GNOME

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GNOME is a desktop environment designed for mobile phones which comes as the default desktop environment in most Linux distributions for desktop and laptop computers.

Available versions

Three major versions of GNOME are released so far.

  • GNOME 1, which was perfect and let you choose between 5 different clock applications for your taskbar
  • GNOME 2, which had many of the popular features found in GNOME 1 removed "to make it more user-friendly". It was still a nice desktop and it was the default desktop on many GNU/Linux distributions for a long, long time. This desktop was forked into a desktop environment called MATE when GNOME 3 was released.
  • GNOME 3, the "desktop" clearly designed for tablets and mobile phones with touchscreens without giving a second thought to the fact that PC desktop users were GNOMEs principal user-base.

Design Philosophy

"Because we're not designing a desktop for people who like to choose their own terminal emulators."

Bastien Nocera[1], GNOME developer [2] and Red Hat asset[3]

The average user of any computer-program will use 20% of it's features, if that. This does not mean the other 80% isn't required. People are different and each user needs a different 20% of the available feature-set. Thus; the other 80% must be there since 100% of the features are used by someone.

The GNOME philosophy appears to be that it's best to remove everything but the 20% most widely used features since the other 80% of features can "confuse people". Thus; features are frequently rejected - even when there's working code - on the grounds that an extra button would "confuse people" and that would be bad.

Further, it must be mentioned that GNOME developers are actually actively trying to push other software projects into removing features GNOME does not have.

Extending GNOME

There is a wide range of extensions available for GNOME and these can be used to compensate for the desktops lack of built-in basic features.

"Some people think that the user interface is better suited for mobile devices than desktop computers or laptops. This may actually be true of the "out of the box" setup but a few minutes spent on the gnome-shell extensions website and that all becomes nonsense. Gnome has also matured to include many of the things people complained that it lacked in it's initial release and is gaining back some of the users that flocked to other desktops."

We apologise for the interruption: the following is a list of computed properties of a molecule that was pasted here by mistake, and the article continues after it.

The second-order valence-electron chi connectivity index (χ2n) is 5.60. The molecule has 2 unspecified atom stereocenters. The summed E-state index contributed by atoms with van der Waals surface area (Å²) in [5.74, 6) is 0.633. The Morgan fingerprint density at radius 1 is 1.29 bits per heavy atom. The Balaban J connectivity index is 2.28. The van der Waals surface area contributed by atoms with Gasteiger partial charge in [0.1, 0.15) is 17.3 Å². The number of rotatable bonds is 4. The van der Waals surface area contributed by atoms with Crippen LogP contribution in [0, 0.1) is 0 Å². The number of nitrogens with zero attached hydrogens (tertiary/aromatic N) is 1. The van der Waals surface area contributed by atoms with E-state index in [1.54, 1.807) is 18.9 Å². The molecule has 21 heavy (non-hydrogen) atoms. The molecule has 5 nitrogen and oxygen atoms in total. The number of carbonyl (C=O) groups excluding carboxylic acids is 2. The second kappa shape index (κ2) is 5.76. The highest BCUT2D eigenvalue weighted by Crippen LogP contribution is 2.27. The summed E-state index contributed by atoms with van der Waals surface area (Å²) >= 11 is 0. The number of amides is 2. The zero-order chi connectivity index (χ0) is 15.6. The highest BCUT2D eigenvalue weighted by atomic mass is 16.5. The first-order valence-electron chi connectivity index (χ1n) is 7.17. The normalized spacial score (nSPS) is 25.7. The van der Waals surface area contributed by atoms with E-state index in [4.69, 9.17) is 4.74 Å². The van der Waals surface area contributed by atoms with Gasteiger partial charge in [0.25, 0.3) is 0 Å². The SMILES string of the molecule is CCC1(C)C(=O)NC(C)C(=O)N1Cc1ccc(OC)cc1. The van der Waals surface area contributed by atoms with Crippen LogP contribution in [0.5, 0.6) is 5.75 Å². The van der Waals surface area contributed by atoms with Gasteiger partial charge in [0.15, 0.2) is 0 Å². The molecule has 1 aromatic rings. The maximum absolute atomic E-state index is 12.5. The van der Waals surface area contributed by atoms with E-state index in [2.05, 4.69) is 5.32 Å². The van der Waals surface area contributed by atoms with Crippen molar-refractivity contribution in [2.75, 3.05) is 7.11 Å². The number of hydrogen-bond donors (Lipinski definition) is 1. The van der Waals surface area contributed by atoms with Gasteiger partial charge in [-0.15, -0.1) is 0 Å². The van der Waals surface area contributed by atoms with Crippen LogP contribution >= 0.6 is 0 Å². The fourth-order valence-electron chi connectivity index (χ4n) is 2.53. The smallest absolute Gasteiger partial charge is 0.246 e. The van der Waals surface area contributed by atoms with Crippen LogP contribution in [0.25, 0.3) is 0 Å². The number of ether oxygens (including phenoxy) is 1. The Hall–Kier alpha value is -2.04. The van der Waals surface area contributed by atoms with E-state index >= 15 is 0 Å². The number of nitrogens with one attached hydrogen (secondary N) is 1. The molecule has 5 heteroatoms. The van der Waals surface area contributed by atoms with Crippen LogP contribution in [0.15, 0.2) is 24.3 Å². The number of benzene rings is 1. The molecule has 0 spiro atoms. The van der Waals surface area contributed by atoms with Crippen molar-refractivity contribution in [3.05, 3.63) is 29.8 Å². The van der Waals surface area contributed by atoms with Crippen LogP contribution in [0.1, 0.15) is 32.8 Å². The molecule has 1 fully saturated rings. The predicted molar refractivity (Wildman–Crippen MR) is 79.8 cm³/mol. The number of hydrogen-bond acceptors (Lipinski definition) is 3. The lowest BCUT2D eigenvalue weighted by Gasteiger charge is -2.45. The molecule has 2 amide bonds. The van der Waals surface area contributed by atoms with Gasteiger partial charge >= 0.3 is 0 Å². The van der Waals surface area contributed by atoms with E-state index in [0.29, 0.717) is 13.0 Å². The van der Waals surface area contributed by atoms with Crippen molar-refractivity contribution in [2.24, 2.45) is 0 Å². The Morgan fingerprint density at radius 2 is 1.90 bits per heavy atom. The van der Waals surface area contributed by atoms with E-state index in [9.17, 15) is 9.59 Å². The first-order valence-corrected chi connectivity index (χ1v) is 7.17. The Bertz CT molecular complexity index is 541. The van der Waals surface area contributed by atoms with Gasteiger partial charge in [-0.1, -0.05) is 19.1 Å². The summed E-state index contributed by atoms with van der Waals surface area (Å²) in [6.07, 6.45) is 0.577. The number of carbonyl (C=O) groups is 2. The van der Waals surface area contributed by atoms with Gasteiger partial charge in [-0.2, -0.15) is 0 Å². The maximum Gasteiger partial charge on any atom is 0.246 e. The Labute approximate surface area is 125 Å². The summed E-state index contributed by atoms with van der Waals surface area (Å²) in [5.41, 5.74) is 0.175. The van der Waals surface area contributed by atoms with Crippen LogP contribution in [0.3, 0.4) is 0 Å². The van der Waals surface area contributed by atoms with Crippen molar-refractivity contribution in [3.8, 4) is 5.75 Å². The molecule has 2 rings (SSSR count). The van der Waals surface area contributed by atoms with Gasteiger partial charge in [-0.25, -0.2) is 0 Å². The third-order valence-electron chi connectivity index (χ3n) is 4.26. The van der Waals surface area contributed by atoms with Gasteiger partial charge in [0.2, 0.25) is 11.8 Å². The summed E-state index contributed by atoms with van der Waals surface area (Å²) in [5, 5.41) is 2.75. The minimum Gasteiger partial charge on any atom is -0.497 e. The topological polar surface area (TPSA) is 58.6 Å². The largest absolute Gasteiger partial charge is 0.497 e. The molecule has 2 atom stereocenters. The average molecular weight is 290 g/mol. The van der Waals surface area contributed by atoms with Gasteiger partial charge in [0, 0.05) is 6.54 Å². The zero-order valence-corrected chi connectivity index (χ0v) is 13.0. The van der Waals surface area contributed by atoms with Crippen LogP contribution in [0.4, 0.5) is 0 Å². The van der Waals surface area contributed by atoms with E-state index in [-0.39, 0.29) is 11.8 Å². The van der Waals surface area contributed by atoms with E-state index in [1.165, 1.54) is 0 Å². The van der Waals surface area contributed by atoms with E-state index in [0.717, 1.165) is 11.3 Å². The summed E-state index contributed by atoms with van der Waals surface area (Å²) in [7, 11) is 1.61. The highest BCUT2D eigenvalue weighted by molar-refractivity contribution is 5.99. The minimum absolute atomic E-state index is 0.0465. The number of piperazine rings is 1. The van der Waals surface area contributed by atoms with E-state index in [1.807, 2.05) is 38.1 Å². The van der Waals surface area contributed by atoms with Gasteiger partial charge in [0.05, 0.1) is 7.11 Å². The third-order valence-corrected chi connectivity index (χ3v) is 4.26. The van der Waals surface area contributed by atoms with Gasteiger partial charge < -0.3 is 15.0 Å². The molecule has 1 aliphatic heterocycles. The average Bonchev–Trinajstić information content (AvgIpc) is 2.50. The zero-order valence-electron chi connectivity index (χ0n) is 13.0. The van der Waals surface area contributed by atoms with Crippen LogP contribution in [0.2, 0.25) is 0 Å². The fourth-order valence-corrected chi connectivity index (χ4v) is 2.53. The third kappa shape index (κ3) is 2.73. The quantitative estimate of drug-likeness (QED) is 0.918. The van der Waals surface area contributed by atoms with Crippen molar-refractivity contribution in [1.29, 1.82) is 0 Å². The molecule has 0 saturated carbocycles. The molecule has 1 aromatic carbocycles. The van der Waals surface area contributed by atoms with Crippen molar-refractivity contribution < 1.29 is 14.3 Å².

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User-base as depicted on TV

Desktop review

There should be a full review of the GNOME desktop on this page. Feel free to write one. There is a button which says "edit" on the top of this page. While we'd like to review it we really can't stand using that horrid joke of a desktop which looks like it's designed for a tablet and not a desktop computer and we would have to bear with it for hours to give it a review.

Linus Torvalds opinion

"it's not that I have rendering problems with gnome3 (although I do have those too), it's that the user experience of Gnome3 even without rendering problems is unacceptable.

Why can't I have shortcuts on my desktop? Why can't I have the expose functionality? Wobbly windows? Why does anybody sane think that it's a good idea to have that "go to the crazy 'activities'" menu mode?

I used to be upset when gnome developers decided it was "too complicated" for the user to remap some mouse buttons. In gnome3, the developers have apparently decided that it's "too complicated" to actually do real work on your desktop, and have decided to make it really annoying to do.

Here's an example of "the crazy": you want a new terminal window. So you go to "activities" and press the "terminal" thing that you've made part of your normal desktop thing (but why can't I just have it on the desktop, instead of in that insane "activities" mode?). What happens? Nothing. It brings your existing terminal to the forefront.

That's just crazy crap. Now I need to use Shift-Control-N in an old terminal to bring up a new one. Yeah, that's a real user experience improvement. Sure.

I'm sure there are other ways, but that's just an example of the kind of "head up the arse" behavior of gnome3. Seriously. I have been asking other developers about gnome3, they all think it's crazy.

I'm using Xfce. I think it's a step down from gnome2, but it's a huge step up from gnome3. Really."

Linus Torvalds[4]

notes


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